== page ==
Though Hamlet does not go through the stage of denial, it is evident starting in act one, scene two, that the royal family is very much in denial of how much they should be affected by the loss of their king. This is seen through the royal ‘we’ that Queen Gertrude uses to display her and her new husband’s feelings to Hamlet while covering up their sadness with royal duties. “QUEEN GERTRUDE Why seems it so particular with thee?
Seems, madam! nay it is; I know not ‘seems.’
‘Tis not alone my inky cloak, good mother,
Nor customary suits of solemn black,
Nor windy suspiration of forced breath,
No, nor the fruitful river in the eye,
Nor the dejected ‘havior of the visage,
Together with all forms, moods, shapes of grief,
That can denote me truly: these indeed seem,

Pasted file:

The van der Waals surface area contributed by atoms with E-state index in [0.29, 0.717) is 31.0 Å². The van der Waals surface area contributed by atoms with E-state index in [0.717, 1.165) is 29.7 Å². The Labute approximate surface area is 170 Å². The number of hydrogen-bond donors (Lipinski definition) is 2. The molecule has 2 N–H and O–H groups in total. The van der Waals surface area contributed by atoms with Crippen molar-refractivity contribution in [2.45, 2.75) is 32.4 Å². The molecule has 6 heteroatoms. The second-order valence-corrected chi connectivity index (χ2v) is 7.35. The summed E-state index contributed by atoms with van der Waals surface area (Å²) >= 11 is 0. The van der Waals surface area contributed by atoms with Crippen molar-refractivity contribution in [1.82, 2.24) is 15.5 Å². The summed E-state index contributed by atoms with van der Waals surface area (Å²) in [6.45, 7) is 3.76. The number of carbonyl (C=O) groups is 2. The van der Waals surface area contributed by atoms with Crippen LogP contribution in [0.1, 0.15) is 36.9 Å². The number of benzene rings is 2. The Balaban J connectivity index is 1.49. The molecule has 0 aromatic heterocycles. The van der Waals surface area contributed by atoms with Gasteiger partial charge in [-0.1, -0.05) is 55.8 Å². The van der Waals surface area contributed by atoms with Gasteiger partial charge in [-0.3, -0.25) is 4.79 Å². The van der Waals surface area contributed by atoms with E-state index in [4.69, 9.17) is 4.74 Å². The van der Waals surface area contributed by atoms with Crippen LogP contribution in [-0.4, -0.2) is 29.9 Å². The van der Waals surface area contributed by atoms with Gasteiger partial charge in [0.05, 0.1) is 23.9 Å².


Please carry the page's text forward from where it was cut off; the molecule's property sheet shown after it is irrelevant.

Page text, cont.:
For they are actions that a man might play:
But I have that within which passeth show;
These but the trappings and the suits of woe.”
The Royal family, in this scene, had only just recently lost their king before Claudius and Gertrude married and started their work as regents once again. The biggest implication of their being in the stage of denial is their preoccupation with Fortinbras’ perceived anger rather than Hamlet’s actual sadness. They are too in denial about their son’s and perhaps their own guilt and trauma that they do not help or address the grief at all. Gertrude is a perfect example of denial because of her lying to herself and telling herself that everything is perfect and back to normal when it is clearly not.